Use a deburring tool to clean the opening edge.

Step 5: Vertical Bandsaw

Unlike the horizontal bandsaw which can only make straight cuts, the vertical bandsaw can make both straight and curved cuts. However the vertical bandsaw is not ideal for long straight cuts.

Like the other metal shop machines, the vertical bandsaw has speed settings. There are 2 gear settings, steel and aluminum. After your gear has been set you can adjust the speed setting.

Gears can only be changed when the saw is OFF
Speed can only be changed when the saw is ON

Once your gear and speed has been set and the bandsaw guard height has been adjusted it's time to cut the steel strap. Lay the strap flat on the bandsaw table and slowly push the strap into the blade along your cutting lines. Go slow. For cuts that are at odd angles use another scrap piece of metal to push the strap through the bandsaw while guiding it with your other hand. Make sure your fingers are well away from the blade at all times.

Step 6: Cold Saw

The cold saw is a heavy, stable saw used for cutting accurate square and angled cuts. It has dual clamps located on either side of the saw blade and provides more stability when cutting, in comparison to bandsaws. The blade is solid high speed steel and is brought down through the metal by the force of the user.
Again, make sure your cold saw speed is set for the correct metal: aluminum or steel. This saw is liquid cooled, and requires a steady stream of liquid cooling/lubricant to work.

The cold saw is used to remove the end portion of our bottle opener. Open both sides of the clamps and place strap flat, position the cut off mark under the blade and clamp vise shut. Turn on machine and bring the saw down onto your strap, apply appropriate force downwards to engage the saw correctly.

Step 7: Grinding Pedestal

Your bottle opener should look close to being done, but will still have rough edges all over. Using the grinding pedestal and the sanding wheel shape the corners to remove sharp edges. When using the grinder and sanding steel make sure to not wear any gloves and to have all loose hair and clothing tucked in, these machines can seriously injure you.

The grinding pedestal is for steel only, do not use aluminum on this machine.

Step 8: Angle Grinder (optional)

After the edges have been smoothed you may notice that some of the edges look shiner than the flat surface of your opener. This dark coloration (aside from the layout fluid you applied earlier) is called mill scale. Mill scale happens when the steel is rolled flat and needs to be removed if you want a shiny finish.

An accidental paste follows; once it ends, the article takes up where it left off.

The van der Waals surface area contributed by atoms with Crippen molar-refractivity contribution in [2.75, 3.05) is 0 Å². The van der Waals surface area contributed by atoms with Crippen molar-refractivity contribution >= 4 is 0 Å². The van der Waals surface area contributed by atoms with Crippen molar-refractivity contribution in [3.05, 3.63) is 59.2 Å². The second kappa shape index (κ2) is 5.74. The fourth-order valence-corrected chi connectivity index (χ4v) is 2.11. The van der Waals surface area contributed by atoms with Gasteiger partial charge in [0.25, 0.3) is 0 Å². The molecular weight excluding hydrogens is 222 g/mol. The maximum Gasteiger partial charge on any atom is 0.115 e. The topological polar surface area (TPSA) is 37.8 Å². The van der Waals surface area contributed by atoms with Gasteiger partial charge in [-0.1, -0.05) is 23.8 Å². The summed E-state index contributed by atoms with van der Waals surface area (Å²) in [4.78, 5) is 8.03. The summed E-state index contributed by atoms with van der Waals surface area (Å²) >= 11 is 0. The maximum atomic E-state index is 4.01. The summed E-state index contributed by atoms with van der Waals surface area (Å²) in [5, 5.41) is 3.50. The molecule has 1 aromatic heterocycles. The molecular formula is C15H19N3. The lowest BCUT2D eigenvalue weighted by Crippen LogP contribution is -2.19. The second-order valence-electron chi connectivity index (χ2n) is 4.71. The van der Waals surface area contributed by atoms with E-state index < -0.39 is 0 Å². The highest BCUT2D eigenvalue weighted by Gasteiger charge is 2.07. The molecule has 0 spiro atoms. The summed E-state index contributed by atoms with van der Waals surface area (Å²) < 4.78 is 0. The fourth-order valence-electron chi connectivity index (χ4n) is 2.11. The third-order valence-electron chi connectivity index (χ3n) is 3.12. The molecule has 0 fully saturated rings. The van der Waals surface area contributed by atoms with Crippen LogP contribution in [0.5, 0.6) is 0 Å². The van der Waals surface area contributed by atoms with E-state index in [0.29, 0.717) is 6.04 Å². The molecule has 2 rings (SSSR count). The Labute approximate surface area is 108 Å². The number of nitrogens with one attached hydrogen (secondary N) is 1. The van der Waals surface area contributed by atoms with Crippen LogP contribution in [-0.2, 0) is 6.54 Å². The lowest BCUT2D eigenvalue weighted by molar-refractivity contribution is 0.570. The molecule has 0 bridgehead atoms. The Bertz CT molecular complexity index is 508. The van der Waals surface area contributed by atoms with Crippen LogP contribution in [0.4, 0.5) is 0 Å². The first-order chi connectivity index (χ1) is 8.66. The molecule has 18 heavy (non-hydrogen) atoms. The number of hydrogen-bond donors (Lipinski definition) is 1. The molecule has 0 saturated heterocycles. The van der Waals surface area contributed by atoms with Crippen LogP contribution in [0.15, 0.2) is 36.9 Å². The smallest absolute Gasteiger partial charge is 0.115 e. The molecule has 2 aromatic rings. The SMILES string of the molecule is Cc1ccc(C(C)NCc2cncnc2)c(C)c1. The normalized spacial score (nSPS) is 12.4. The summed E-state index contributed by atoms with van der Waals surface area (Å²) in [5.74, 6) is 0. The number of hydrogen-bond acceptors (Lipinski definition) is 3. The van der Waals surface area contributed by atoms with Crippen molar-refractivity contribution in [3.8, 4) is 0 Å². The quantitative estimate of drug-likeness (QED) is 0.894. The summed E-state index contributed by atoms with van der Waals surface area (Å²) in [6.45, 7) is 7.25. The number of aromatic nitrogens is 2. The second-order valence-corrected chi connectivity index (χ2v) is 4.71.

To remove the mill scale we'll use an angle grinder with a flap wheel. Clamp the bottle opener flat onto your work surface and use the grinding wheel to remove the scale. This will create a shower of sparks, so use caution. You'll only be able to grind one half of the surface at once, so unclamp your opener and grind the other side, then flip it over and repeat.

Step 9: Buffing (optional)

After the mill scale has been removed you can work the opener on the buffer to create a nice shiny finish. To use the buffing wheel first make sure the wheel is clean and free from any debris. Then apply a small amount of polishing compound to the wheel while spinning and work the opener back and forth until desired finish is achieved.

Step 10: Physical Application

It's beer time!

This opener can be redesigned to easily accommodate specific ergonomics and designs, such as flipping the opening angle, adding finger groves or whatever you desire. I added an extra opening at the bottom of my opener so I could hang it.

Did you make your own at bottle opener at the introductory metal shop class at TechShop? I'd love to see your version in the comments below!

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    4 Discussions


    Question 7 months ago on Step 10

    what's the diameter of the drill hole?


    8 years ago on Introduction

    pretty good looking bottle opener, i made a few intresting openers my self. i have an instructable on one of them, take a look and tell me what you think!

    Picture 031.jpgPicture 027.jpgPicture 033.jpgPicture 041.jpgopener.jpgPicture 020.jpg

    Reply 8 years ago on Introduction

    Wow, I like the folding one. Great craftsmanship!